2. J.W.No Gravatar says:

    Well, Don, you might get in trouble but people can be touchy when it comes to their traditions.

    I agree with your comprehensive report for the most part. I was fortunate to attend a church where the pastor is a true Bible teacher and draws his sermons from close chapter-and-verse reading. Not surprisingly, the church numbers are small but stable. By the way, he is in Southern California if anyone is looking for a church. (However, the structure of the service is just as you described.)

    Yes, most churches have become boring to both the lawless and Bible believers. That’s the irony of all the phony teaching that’s so commonplace.

    Our standard should be Matthew 18:20, and it’s not as rigid as our traditions have become.

  3. HA!!! Don, you’re on BIG trouble now!!! I’m telling Abba on YOU!!! ;-)

    Thanks for this honest appraisal…and yes, I know it can get you in trouble…I’ve gotten in trouble this way before too.

    I’ve been blessed to be in worship communities that didn’t seem to be delivering the “packaged” material, but I can see that happening more and more.

    From the beginning, I’ve seen the first-century Church as being the model that I would measure our one worship/learning/service by.

    Here are a few of my pet-peeves:

    1. Congregations & leadership that think that evangelism is “packing the pews” to get “get ‘em saved.”

    2. C & L that think that ministry ONLY happens in the context of the activities happening in the worship building.

    3. C & L that think you aren’t doing anything for God if you aren’t cramming the “Four Spiritual Laws” down the throat of everyone you meet.

    4. I’ve most always found the “greeting” ritual to be VERY off-putting. “Now, let’s be SOCIAL or else you’re NOT spiritual enough!”

    5. Communion is almost THE MOST JOYFUL experience for me!!!!!!!! :-) :-) :-)

    Judi and I are most comfortable in a non-denominational community and worship style. When people ask us “what religion we are,” we always reply “Christians” and they say, “No. Are you Baptist, Methodist…” and we say, “No, we’re just Christians.” We are pleased to worship with anyone who lives by the basics of the faith (covered by by the Nicene Creed).

    Really, these days, I’m most comfortable in a “house church” setting.

  4. DonNo Gravatar says:

    Michael,

    That is a point that I missed. Few talk about relevant things of importance going on in the world that mean anything to anyone. That is one reason why their sermons are so boring. Its like don’t rock the boat and talk about anything relevant or worthwhile in the world. D James Kennedy was intrusting because he talked about relevant world issues and still gave a biblical message.

    I just can’t imagine the early Church not talking about the dangers of the world system. Like God forbid if we say anything about the drought going on in Jerusalem. The early Church even warned Paul not to go to Jerusalem because people wanted to kill him so obviously they talked about things that were relevant to the Church in those days, at least for those with a brain.

  5. DonNo Gravatar says:

    Brett, thanks for those insights. I have been threatening to write something on the almost morbid Christian communion service for years but it is like legalistic tithing, pastors want to believe what they want to believe. I once explained it all to a former pastor over lunch and it just did not register.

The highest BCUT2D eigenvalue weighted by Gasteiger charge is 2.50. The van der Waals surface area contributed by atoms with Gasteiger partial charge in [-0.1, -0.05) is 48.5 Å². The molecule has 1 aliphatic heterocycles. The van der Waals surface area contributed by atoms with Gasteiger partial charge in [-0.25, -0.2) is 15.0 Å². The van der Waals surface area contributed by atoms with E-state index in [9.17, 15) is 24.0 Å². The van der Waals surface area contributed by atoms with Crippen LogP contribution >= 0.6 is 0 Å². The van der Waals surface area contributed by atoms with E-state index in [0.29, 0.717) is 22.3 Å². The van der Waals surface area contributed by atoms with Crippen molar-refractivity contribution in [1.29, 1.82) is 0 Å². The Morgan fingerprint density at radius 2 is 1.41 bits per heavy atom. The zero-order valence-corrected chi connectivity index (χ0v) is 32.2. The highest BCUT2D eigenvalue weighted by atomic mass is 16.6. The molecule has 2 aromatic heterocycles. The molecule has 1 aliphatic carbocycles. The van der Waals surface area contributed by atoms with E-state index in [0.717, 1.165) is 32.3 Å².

6. DavidNo Gravatar says:

    Yeah Don, I’ve experienced this in some churches myself but I’m Oh So thankful that I found Calvary Chapel early on in life.

    Even with Calvary Chapel though, I would have to say that the best fellowship is NOT at or around the time of the services…I have always found the best ‘true’ fellowship times were going to the church at odd times, maybe during the week…for REAL fellowship with other believers.

    Michael Angelo,

    I totally understand what your saying.

    NO MORE THAN8-10 PERCENT OF ALLEGED CHRISTIANS EVEN REMOTELY WANT JESUS TO COME BACK!

    Yep, I couldn’t have said it better myself…then again, when Jesus Christ actually sets foot on ‘The Mount Of Olives’, we believers will have already been raptured beforehand.

    For me, I think if a pastor is not talking about the obviously (look at the world we live in & prophecy) imminent coming of Jesus and instead focusing on the feel good, humanistic speeches, then he’s wasting my time.

    This is just my opinion, but I think that those who are not longing in their heart for the rapture and for Jesus’ return do not truly love him with all their heart.

  7. I’ve been *so blessed* that from the beginning of my walk with Jesus, I’ve been around people who can’t wait for His return. I’ve always has this excited sense that He could come for us *anytime* and often as I get ready to drop-off to sleep I think “It could happen tonight! Or even tomorrow!!”

    I *so much* want to meet Him face-to-face, and to hear from Him that He knows my heart and that I really *do* love Him! (My greatest fear is that I will meet Him and He will tell me that I never really loved Him – not that I’m not saved, just that somehow I fooled myself into thinking I loved Him when He saw into me, deeper than I could see myself and He knew that I didn’t really love Him after all. I think I would then beg Him to dispose of me.)

  8. JimNo Gravatar says:

    This is why I don’t like Sunday service. Your right Don, there is hardly any fellowship whatsoever. I learn more by talking with my Christian friends and family over dinner than sitting in church.

  9. DonNo Gravatar says: